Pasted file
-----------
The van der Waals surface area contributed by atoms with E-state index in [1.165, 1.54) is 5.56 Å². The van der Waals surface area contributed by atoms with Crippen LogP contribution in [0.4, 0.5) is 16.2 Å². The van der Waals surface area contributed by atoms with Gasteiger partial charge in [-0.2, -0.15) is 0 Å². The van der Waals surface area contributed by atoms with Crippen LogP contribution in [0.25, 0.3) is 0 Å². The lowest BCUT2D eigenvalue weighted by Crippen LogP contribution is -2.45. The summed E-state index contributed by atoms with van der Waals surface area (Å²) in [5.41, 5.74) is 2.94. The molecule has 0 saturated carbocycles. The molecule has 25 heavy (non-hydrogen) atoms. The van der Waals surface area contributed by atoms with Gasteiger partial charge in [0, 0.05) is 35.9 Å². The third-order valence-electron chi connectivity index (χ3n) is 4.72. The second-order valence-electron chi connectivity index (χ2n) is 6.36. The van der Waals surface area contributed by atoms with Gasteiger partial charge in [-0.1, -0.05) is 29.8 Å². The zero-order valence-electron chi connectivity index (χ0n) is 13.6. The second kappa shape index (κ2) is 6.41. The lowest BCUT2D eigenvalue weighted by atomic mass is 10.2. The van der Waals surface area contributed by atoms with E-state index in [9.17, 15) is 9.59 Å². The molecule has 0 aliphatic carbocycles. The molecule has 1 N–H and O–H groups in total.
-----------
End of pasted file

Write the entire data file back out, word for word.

The van der Waals surface area contributed by atoms with E-state index in [1.165, 1.54) is 5.56 Å². The van der Waals surface area contributed by atoms with Crippen LogP contribution in [0.4, 0.5) is 16.2 Å². The van der Waals surface area contributed by atoms with Gasteiger partial charge in [-0.2, -0.15) is 0 Å². The van der Waals surface area contributed by atoms with Crippen LogP contribution in [0.25, 0.3) is 0 Å². The lowest BCUT2D eigenvalue weighted by Crippen LogP contribution is -2.45. The summed E-state index contributed by atoms with van der Waals surface area (Å²) in [5.41, 5.74) is 2.94. The molecule has 0 saturated carbocycles. The molecule has 25 heavy (non-hydrogen) atoms. The van der Waals surface area contributed by atoms with Gasteiger partial charge in [0, 0.05) is 35.9 Å². The third-order valence-electron chi connectivity index (χ3n) is 4.72. The second-order valence-electron chi connectivity index (χ2n) is 6.36. The van der Waals surface area contributed by atoms with Gasteiger partial charge in [-0.1, -0.05) is 29.8 Å². The zero-order valence-electron chi connectivity index (χ0n) is 13.6. The second kappa shape index (κ2) is 6.41. The lowest BCUT2D eigenvalue weighted by atomic mass is 10.2. The van der Waals surface area contributed by atoms with E-state index in [9.17, 15) is 9.59 Å². The molecule has 0 aliphatic carbocycles. The molecule has 1 N–H and O–H groups in total.